Submitted by Sammy Smith (firstname.lastname@example.org)
In the March 2011 issue of American Anthropologist, Meg Gaillard reviews the website of the online collections of the Peabody Museum of Archaeology and Ethnology at Harvard University.
The Peabody’s Online Database offers access to over 300,000 records for which there are images. The site offers users the opportunity to browse preselected groups of commonly requested objects, a simple search function, and an advanced search function. Additional options for researchers are available on request.
You can search the online collection in multiple ways, including by putting “Georgia” in the “where” search. At present, this returns over 200 objects (shown, however awkwardly, only ten at a time).
Here’s an example, a portion of an object described in the online records as a “groundstone bowl fragment,” Peabody Number: 86-22-10/39054. Fortunately, the online record include scans of the original ledger pages relevant to this artifact, then numbered 39.05.04. It looks in the photograph like it’s steatite (soapstone), and, indeed, the original cataloguer notes it as a fragment of “soapstone pot.” Archaeologists usually are careful to attempt to identify the type of raw material an artifact is made of. Likewise, museum curators usually are careful to note raw materials, too. In this case, the online record, however, merely notes that it is “groundstone.”
There well may be a lesson here: while digital records are easy to search, maintain, and reproduce, if they are incomplete or do not faithfully reproduce original documents and information, important data may be lost.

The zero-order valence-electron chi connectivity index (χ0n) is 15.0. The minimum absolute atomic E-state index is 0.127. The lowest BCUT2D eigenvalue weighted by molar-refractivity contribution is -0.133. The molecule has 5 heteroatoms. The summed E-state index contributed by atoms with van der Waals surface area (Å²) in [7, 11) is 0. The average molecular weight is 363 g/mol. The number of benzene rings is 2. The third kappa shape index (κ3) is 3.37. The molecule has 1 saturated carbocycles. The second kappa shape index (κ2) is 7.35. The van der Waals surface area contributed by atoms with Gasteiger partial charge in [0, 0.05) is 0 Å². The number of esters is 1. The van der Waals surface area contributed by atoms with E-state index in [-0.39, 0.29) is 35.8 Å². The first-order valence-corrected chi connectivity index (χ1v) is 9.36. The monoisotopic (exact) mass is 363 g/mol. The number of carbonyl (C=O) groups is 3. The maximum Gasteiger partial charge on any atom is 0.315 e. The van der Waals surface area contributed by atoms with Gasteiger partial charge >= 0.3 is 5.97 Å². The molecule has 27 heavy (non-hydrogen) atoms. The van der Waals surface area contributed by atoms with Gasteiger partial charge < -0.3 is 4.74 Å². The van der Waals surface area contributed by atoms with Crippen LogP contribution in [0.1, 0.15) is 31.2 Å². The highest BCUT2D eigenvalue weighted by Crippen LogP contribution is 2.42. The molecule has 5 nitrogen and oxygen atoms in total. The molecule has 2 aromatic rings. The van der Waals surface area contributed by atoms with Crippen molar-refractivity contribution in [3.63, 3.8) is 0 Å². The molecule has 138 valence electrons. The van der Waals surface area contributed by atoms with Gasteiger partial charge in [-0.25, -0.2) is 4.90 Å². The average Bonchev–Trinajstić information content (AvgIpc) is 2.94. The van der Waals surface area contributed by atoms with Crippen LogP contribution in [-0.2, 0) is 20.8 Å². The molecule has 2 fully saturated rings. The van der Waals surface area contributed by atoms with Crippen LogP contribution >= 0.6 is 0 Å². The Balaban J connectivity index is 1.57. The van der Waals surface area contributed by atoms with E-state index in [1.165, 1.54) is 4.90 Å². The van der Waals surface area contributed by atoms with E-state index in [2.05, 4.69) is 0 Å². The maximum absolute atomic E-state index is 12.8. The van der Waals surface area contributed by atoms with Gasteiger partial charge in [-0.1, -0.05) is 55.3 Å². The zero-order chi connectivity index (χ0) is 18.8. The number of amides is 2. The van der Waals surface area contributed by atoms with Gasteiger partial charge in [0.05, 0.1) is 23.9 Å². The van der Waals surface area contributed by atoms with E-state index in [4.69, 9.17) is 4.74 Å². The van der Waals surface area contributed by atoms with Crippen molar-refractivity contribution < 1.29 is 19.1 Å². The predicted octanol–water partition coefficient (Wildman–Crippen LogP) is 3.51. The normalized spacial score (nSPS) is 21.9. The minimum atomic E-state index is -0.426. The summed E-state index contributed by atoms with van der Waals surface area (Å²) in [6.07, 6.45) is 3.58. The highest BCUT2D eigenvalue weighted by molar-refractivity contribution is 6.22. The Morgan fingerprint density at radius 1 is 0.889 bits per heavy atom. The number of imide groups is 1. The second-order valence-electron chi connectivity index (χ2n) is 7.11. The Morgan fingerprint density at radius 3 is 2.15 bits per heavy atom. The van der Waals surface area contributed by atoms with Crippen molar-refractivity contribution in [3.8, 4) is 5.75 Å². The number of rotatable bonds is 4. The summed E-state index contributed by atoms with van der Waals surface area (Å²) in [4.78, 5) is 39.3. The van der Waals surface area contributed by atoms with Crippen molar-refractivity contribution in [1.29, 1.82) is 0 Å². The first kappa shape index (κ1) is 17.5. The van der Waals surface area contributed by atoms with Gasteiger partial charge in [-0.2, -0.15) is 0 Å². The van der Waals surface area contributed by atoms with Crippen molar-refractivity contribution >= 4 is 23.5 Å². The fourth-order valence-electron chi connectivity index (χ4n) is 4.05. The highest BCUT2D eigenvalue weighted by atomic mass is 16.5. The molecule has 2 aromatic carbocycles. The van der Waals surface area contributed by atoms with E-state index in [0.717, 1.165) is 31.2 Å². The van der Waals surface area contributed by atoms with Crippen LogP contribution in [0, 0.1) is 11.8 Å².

When artifacts are curated, what information about the collection situation should accompany them? How do we ensure that the maximum data are maintained in digital versions of artifact collections? What other issues arise when we create online collections?
As with many otherwise expensive or unavailable academic journals, the American Anthropologist offers a few issues and articles free online. Currently, all articles in the first issue of 2011 (vol. 113, no. 1; March) can be read online and downloaded in PDF form. The American Anthropologist is the journal of the American Anthropological Association, an organization with members from around the world. Read Meg Gaillard’s website review article, “Peabody Museum of Archaeology and Ethnology at Harvard University: Collections Online” by clicking here.
Take a look at the online collections of the Peabody Museum of Archaeology and Ethnology at Harvard University by clicking here.